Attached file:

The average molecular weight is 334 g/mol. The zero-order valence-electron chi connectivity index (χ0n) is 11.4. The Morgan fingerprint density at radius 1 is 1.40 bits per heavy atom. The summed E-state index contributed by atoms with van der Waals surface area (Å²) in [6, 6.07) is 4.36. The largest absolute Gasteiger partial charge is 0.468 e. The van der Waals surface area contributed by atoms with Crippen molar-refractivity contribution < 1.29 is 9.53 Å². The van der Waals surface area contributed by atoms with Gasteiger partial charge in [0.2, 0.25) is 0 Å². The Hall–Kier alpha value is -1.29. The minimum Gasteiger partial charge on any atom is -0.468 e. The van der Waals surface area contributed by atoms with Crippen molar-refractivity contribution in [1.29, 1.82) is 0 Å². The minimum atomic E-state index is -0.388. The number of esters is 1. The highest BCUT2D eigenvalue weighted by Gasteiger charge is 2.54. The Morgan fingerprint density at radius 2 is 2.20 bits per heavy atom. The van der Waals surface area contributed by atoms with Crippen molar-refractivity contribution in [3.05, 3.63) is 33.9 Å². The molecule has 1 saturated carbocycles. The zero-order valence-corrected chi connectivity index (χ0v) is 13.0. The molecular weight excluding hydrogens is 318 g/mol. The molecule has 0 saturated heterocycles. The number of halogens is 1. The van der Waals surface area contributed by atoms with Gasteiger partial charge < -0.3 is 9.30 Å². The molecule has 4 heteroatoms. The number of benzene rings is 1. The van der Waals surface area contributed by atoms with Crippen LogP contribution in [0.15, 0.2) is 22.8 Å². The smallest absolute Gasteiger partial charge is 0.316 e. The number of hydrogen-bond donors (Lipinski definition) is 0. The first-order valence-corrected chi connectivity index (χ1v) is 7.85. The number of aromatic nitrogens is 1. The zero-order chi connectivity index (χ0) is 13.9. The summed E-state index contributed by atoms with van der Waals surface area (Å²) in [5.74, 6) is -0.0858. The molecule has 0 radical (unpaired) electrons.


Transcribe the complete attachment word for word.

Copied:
The average molecular weight is 334 g/mol. The zero-order valence-electron chi connectivity index (χ0n) is 11.4. The Morgan fingerprint density at radius 1 is 1.40 bits per heavy atom. The summed E-state index contributed by atoms with van der Waals surface area (Å²) in [6, 6.07) is 4.36. The largest absolute Gasteiger partial charge is 0.468 e. The van der Waals surface area contributed by atoms with Crippen molar-refractivity contribution < 1.29 is 9.53 Å². The van der Waals surface area contributed by atoms with Gasteiger partial charge in [0.2, 0.25) is 0 Å². The Hall–Kier alpha value is -1.29. The minimum Gasteiger partial charge on any atom is -0.468 e. The van der Waals surface area contributed by atoms with Crippen molar-refractivity contribution in [1.29, 1.82) is 0 Å². The minimum atomic E-state index is -0.388. The number of esters is 1. The highest BCUT2D eigenvalue weighted by Gasteiger charge is 2.54. The Morgan fingerprint density at radius 2 is 2.20 bits per heavy atom. The van der Waals surface area contributed by atoms with Crippen molar-refractivity contribution in [3.05, 3.63) is 33.9 Å². The molecule has 1 saturated carbocycles. The zero-order valence-corrected chi connectivity index (χ0v) is 13.0. The molecular weight excluding hydrogens is 318 g/mol. The molecule has 0 saturated heterocycles. The number of halogens is 1. The van der Waals surface area contributed by atoms with Gasteiger partial charge < -0.3 is 9.30 Å². The molecule has 4 heteroatoms. The number of benzene rings is 1. The van der Waals surface area contributed by atoms with Crippen LogP contribution in [0.15, 0.2) is 22.8 Å². The smallest absolute Gasteiger partial charge is 0.316 e. The number of hydrogen-bond donors (Lipinski definition) is 0. The first-order valence-corrected chi connectivity index (χ1v) is 7.85. The number of aromatic nitrogens is 1. The zero-order chi connectivity index (χ0) is 13.9. The summed E-state index contributed by atoms with van der Waals surface area (Å²) in [5.74, 6) is -0.0858. The molecule has 0 radical (unpaired) electrons.